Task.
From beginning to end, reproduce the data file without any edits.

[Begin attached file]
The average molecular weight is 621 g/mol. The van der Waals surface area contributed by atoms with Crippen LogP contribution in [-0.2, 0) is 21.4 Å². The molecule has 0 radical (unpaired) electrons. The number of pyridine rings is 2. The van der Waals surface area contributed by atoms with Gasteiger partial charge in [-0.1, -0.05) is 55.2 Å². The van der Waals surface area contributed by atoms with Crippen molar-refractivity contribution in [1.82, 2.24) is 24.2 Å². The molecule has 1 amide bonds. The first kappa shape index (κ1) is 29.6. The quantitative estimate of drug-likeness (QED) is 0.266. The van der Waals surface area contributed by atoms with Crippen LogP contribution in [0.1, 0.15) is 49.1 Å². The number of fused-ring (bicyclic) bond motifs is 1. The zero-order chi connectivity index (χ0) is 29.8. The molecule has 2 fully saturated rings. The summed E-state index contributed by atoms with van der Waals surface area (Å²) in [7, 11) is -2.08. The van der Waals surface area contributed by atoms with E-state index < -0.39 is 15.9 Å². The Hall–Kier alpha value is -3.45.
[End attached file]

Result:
The average molecular weight is 621 g/mol. The van der Waals surface area contributed by atoms with Crippen LogP contribution in [-0.2, 0) is 21.4 Å². The molecule has 0 radical (unpaired) electrons. The number of pyridine rings is 2. The van der Waals surface area contributed by atoms with Gasteiger partial charge in [-0.1, -0.05) is 55.2 Å². The van der Waals surface area contributed by atoms with Crippen molar-refractivity contribution in [1.82, 2.24) is 24.2 Å². The molecule has 1 amide bonds. The first kappa shape index (κ1) is 29.6. The quantitative estimate of drug-likeness (QED) is 0.266. The van der Waals surface area contributed by atoms with Crippen LogP contribution in [0.1, 0.15) is 49.1 Å². The number of fused-ring (bicyclic) bond motifs is 1. The zero-order chi connectivity index (χ0) is 29.8. The molecule has 2 fully saturated rings. The summed E-state index contributed by atoms with van der Waals surface area (Å²) in [7, 11) is -2.08. The van der Waals surface area contributed by atoms with E-state index < -0.39 is 15.9 Å². The Hall–Kier alpha value is -3.45.